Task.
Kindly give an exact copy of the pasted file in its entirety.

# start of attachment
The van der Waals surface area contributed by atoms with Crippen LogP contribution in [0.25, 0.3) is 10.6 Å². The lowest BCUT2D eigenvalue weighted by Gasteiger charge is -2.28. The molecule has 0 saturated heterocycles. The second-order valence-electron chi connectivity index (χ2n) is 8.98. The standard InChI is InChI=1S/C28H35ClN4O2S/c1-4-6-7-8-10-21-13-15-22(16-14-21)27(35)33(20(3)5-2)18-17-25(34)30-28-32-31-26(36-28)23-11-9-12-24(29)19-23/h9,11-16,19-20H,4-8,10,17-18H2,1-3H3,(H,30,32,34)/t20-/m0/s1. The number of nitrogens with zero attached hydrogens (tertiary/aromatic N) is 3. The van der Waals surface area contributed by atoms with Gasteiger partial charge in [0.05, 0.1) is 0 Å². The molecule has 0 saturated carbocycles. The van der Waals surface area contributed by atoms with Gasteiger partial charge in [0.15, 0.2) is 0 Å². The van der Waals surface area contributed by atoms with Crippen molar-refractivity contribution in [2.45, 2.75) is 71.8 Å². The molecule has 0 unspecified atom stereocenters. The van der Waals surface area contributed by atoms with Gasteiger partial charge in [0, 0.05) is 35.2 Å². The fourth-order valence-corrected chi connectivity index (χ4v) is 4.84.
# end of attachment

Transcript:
The van der Waals surface area contributed by atoms with Crippen LogP contribution in [0.25, 0.3) is 10.6 Å². The lowest BCUT2D eigenvalue weighted by Gasteiger charge is -2.28. The molecule has 0 saturated heterocycles. The second-order valence-electron chi connectivity index (χ2n) is 8.98. The standard InChI is InChI=1S/C28H35ClN4O2S/c1-4-6-7-8-10-21-13-15-22(16-14-21)27(35)33(20(3)5-2)18-17-25(34)30-28-32-31-26(36-28)23-11-9-12-24(29)19-23/h9,11-16,19-20H,4-8,10,17-18H2,1-3H3,(H,30,32,34)/t20-/m0/s1. The number of nitrogens with zero attached hydrogens (tertiary/aromatic N) is 3. The van der Waals surface area contributed by atoms with Gasteiger partial charge in [0.05, 0.1) is 0 Å². The molecule has 0 saturated carbocycles. The van der Waals surface area contributed by atoms with Gasteiger partial charge in [0.15, 0.2) is 0 Å². The van der Waals surface area contributed by atoms with Crippen molar-refractivity contribution in [2.45, 2.75) is 71.8 Å². The molecule has 0 unspecified atom stereocenters. The van der Waals surface area contributed by atoms with Gasteiger partial charge in [0, 0.05) is 35.2 Å². The fourth-order valence-corrected chi connectivity index (χ4v) is 4.84.